Recently, I read a wonderful post by Lisa at One Thankful Mom called, Have We Made Attachment an Idol? Prior to reading her post, I had been trying to process why the “A word” gives me the willies.
Now, I think I have a better idea.
In foster care and adoption communities, I feel like “Attachment” is frequently seen as something an parent can and should control.
Due to our specific experience (especially with our failures), I disagree.
In fact, for a long time, the harder we “tried” to make attachment “happen”, the further away our adoptive sons became. “Facilitating” attachment was scary for our sons. Their fear did not bring us closer, and our “facilitating” closeness was not bringing us closer. Their behavior began to speak loudly about how unsafe they felt. We had to listen. We had to learn ways to better respond.
Over the past couple of years I have been learning that the person I need to listen to first, is my child. He will always be the number one expert on our relationship. When he can’t tell me how he feels with his words, he tells me with his behavior. My job is to love him and help him feel safe where he currently is. I truly believe this is where our relationship begins.
There are only three things I know I can control: 1. Getting to know my child as an individual, 2. Being a safe parent, and 3. Providing my child with a safe place.
One thing I will never be able to control: Attachment.
When I focus so long and hard on what ingredients and methods will ensure attachment, I’m distracted from doing the first thing that does help my child trust me: my being attuned with him.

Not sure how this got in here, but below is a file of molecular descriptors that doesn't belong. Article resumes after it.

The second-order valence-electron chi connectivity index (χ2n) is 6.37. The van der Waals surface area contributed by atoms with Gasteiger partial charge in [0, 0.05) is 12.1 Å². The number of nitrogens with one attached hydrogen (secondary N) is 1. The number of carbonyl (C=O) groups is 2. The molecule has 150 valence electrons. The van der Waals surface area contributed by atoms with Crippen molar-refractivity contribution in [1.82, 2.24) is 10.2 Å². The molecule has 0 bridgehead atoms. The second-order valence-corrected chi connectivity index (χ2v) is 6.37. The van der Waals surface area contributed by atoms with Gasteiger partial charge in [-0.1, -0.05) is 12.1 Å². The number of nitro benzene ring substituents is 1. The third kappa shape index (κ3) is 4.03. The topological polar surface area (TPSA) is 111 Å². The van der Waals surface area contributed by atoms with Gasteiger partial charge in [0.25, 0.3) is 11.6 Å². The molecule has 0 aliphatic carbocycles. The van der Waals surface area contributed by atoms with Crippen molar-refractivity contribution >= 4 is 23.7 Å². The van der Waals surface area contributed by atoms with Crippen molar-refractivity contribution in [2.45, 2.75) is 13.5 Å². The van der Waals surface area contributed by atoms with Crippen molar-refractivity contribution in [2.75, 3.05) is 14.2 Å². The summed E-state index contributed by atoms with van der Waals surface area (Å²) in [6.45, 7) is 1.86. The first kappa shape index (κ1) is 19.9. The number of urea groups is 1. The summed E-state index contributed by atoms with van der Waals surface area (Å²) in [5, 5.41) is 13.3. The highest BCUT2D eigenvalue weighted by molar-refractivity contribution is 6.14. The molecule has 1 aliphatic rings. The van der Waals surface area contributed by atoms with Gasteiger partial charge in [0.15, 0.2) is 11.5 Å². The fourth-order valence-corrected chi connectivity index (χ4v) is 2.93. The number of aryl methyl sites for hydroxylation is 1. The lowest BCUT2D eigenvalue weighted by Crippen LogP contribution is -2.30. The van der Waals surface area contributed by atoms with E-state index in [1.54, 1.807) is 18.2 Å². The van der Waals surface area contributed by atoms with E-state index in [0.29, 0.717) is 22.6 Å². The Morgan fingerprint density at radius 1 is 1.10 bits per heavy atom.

For example, when I trust “the books” rather than let my child set our relational pace and he ends up in a rage, I could blame my child, because I was doing everything "by the books”. I may even think my child isn’t doing his part.
But, it isn’t his job! He may not even be interested in being attached to me. And that’s okay.
I refuse to blame my child, adopted from foster care, because he is scared of homes and of me. When I used popular methods to connect with my child before really even knowing him, I seriously freaked him out because he needed to set the pace of our relationship. When, without his permission, I was too close to him, he felt threatened. He freaked out. He raged. I have had to get to know my child well enough to understand his level of tolerance for me. He sets the pace. It is out of my control.
He didn’t ask for any of this. He didn’t ask to be in this family.
My child is still not confident enough in our relationship to respond well to a traditional “time-in”. Co-regulation, in close proximity, hasn’t yet happened with us.
But, I’m celebrating that he now regulates better with me in the room with him than he does further away from me.
I’m getting to know him better. He’s coming to trust me more.
And it all started with me respecting him where he was.
Now he’s closer.
[I am mainly describing our specific relationship with one of our sons in this post because of the complexity of our relationship and all I am learning by specifically getting to know him and trying to be a better mother for him. Our son has had very few extreme behaviors since we started listening to what his behavior was telling us and responding by consistently helping him feel safe.]